One of the many blessings of not having cable or access to broadcast television is that my (rare) viewings are dictated solely by my own tastes. I have recently been watching the Nero Wolfe series with Timothy Hutton as Archie Goodwin and the late Maury Chaykin (1949-2010) as Nero Wolfe and have enjoyed it immensely. AMC’s Nero Wolfe was wonderfully smart, stylish and funny. No wonder it did not last more than two seasons (2001-2002).
A DVD boxed set of the series can be found on Amazon, or, more affordably, on EBay. I was lucky to find mine in a Barnes and Noble sales bin at half price, and could not have spent the money better.
Detective fiction has been a lifetime guilty pleasure, and I have been reading Rex Stout’s Nero Wolfe books with great satisfaction for over 30 years. I’ve always had a rude picture of Archie in my mind – mostly of a hard boiled detective with a fast mouth. However, Hutton has managed to sponge away nearly 30 years of envisioning and replaced the picture in my mind’s eye with himself. I will never be able to see Archie in any other light again.
Chaykin is good as Wolfe (perhaps too emotional and somewhat sloppy for my taste), but Hutton is a revelation. He plays Archie less like a tough guy and more like a 1930s sharpster. He is less Bogart and more Lee Tracey. He’s raffish, rakish and jaunty. He doesn’t walk, he saunters. His hat is cocked and his mouth is smirked. He’s the quintessential New York wiseass between the World Wars – a vanished American everyman who is equal to every occasion. He has smarts, savvy and his eye on the payoff.
Archie, as conceived by Stout, is too much a comic character to exclusively be a tough guy (though toughness is one of his attributes). That’s why Archie on film as a hardboiled dick doesn’t work; but, as a classic period smartass, Hutton is letter perfect. Hutton’s Archie is a fast-talking American dandy, with a sense of style, sexiness and moxie. Too bad the series didn’t last longer!
The series closely adheres to the original stories – each episode is an adaptation of a Rex Stout story. And though the Nero Wolfe books are thematically and structurally securely fixed as part of the Golden Age of Detective Fiction, they have always, to this reader, also stood apart from it.
Stout’s singularity in the field rests first in language. Few of the Golden Age writers were stylists, but Rex Stout (1886-1975) was a unique voice. (Novelist Bill De Andrea used to say that the classic Stout sentence was: “Wolfe drank beer.”) People with no taste for mysteries at all can read them with great satisfaction. Indeed, it's not surprising that P G Wodehouse was a great admirer. Like Jeeves and Wooster, the tale itself is only part of the pleasure -- most of the satisfaction is in the telling. And, like Wodehouse, Stout had deftly captured an idealized national idiom -- his is a distinctly urban American voice at the height of the American Century. Reading Stout is to savor a distillation of a national type that typified an era. Stout is the music of the American idiom as Wodehouse is to the English.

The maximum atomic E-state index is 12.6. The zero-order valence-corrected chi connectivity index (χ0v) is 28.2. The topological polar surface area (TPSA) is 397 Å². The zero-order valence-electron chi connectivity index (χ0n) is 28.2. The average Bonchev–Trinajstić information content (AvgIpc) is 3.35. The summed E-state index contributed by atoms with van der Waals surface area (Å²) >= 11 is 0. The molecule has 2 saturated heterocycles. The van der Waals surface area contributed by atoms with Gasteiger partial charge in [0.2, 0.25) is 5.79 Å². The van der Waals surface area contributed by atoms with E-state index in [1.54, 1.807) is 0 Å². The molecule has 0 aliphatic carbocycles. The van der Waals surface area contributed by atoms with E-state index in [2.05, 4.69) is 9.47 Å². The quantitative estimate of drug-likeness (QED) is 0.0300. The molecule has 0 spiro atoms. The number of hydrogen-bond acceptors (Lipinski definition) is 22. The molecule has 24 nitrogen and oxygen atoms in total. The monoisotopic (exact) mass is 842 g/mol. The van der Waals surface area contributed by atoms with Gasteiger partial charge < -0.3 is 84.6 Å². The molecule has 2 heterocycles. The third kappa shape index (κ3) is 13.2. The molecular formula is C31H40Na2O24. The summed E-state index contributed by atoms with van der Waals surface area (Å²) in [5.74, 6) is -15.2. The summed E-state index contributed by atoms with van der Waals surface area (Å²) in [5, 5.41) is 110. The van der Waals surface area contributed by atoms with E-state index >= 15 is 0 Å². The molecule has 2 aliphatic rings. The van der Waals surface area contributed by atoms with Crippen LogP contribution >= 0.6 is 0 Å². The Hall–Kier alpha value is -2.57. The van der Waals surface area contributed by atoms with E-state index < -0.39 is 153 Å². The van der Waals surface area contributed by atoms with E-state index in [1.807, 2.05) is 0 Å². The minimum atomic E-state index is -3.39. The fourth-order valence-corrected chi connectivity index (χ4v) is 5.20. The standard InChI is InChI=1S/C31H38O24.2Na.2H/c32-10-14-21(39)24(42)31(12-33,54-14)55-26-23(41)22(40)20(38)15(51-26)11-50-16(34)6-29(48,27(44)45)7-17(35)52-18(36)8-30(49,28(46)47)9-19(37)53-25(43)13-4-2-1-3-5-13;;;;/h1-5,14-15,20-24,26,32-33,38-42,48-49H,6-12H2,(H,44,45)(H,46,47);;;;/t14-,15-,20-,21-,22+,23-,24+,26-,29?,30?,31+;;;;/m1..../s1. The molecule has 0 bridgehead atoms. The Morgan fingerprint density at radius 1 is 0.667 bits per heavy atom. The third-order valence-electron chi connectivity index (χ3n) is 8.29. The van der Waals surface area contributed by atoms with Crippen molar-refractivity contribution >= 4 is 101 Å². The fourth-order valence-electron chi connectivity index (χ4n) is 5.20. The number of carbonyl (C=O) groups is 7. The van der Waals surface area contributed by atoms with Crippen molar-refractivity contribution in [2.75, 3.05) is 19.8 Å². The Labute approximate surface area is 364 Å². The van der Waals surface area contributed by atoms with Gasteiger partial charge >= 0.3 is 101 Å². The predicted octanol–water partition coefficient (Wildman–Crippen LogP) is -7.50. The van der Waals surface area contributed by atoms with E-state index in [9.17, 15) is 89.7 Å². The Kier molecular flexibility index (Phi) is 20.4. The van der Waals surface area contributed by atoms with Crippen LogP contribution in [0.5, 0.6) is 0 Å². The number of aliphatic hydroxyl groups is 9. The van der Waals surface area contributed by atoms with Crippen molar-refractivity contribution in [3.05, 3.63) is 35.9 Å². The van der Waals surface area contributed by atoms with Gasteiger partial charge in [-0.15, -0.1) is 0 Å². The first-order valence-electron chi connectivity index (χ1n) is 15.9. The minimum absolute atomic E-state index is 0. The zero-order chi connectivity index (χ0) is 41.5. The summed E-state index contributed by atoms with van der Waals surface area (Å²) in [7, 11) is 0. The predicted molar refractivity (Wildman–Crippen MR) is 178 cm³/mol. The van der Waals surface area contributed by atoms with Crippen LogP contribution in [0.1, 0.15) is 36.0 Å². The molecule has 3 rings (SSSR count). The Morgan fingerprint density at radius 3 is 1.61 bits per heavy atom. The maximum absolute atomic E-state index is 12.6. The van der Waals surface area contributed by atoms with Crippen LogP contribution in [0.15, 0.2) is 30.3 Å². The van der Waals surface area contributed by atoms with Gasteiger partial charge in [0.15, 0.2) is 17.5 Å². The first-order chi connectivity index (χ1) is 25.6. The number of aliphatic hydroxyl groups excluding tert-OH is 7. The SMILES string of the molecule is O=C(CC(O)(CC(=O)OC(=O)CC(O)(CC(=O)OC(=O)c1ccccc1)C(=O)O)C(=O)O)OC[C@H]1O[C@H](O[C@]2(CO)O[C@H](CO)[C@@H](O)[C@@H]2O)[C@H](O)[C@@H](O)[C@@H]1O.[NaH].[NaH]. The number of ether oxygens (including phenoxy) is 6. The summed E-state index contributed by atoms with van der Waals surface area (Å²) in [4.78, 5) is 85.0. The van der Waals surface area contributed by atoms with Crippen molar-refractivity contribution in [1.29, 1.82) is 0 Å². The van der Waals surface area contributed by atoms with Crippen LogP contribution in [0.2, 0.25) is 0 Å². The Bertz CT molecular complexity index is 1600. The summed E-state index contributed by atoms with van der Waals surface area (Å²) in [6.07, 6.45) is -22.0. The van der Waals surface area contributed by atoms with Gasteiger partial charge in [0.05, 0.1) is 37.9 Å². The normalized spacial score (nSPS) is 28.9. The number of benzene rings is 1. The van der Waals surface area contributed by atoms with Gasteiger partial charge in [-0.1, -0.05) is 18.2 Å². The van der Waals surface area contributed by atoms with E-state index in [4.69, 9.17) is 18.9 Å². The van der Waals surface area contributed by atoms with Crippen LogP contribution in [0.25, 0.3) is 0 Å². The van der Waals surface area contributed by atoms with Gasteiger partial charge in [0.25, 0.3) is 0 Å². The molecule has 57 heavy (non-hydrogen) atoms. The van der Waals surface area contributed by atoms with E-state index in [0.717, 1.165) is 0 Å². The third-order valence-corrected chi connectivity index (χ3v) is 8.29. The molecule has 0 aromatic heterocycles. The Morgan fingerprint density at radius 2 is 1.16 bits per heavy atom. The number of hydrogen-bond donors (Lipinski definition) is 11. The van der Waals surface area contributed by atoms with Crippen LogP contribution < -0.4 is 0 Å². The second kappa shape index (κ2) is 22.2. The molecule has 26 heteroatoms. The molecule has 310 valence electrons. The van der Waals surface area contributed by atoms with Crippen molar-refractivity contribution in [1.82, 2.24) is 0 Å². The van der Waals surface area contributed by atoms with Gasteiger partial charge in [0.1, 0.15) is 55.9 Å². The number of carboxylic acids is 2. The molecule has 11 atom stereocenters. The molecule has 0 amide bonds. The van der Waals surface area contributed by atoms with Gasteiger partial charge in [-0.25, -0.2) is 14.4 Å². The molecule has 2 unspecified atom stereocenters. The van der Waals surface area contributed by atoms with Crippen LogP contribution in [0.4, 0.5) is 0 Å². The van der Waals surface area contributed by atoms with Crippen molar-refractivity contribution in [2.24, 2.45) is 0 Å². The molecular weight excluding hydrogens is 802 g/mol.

Another key factor in the success of the books is the Wolfe-Archie ménage. The brownstone and its routines is so completely conceived that it ranks with Conan Doyle's Baker Street as a place so fully realized, that it is a character in and of itself. It becomes, in a way, our home as well, a refuge that delights, protects and nourishes us. Once inside Wolfe’s brownstone, we invest in it all of the positive emotions we associate with ‘home.' And, because Wolfe guards this haven so zealously, it acts as an anchor for us --- a place of certainty in a changing and dangerous world.
Unlike Dorothy Sayers, Stout was not an ambitious novelist. However, like Sayers, he wrote fully realized characters. Though they don't change throughout the series, Wolfe and Archie are drawn with a warmth and reality that elevate the books above mere mysteries. The love-hate relationship between the two (one wag called it the struggle of two iron-willed co-dependents), their interactions, their mutual insults and antagonisms hiding affection, are the engines which drive the stories.
For all of his flamboyance, Wolfe never descends to simple caricature. This is a problem with many characters found in the Golden Age of Detective Fiction – most of them become cartoons before overlong. But Wolfe, with his weight and regimented life hiding some deeper mystery (some deeper tragedy?) is very real.
Finally, we come to Archie Goodwin. The real genius of the books is Stout's creation of Archie. Stout found a deep and rich vein of comedy in the books through Archie's amused, wry and cynical take on Wolfe and the world around him. He walks on the balls of his feet on the sunny side of the street -- hat cocked and dressed to the nines. And for all his cynicism, Archie is all heart.
AMC’s Nero Wolfe was a program with a flamboyant color scheme and high style. Well, with their love of language and clever artfulness, the same can be said of the Rex Stout novels on which they are based. The mystery novels of Rex Stout, and the Nero Wolfe series based upon them, are a tonic that is highly recommended.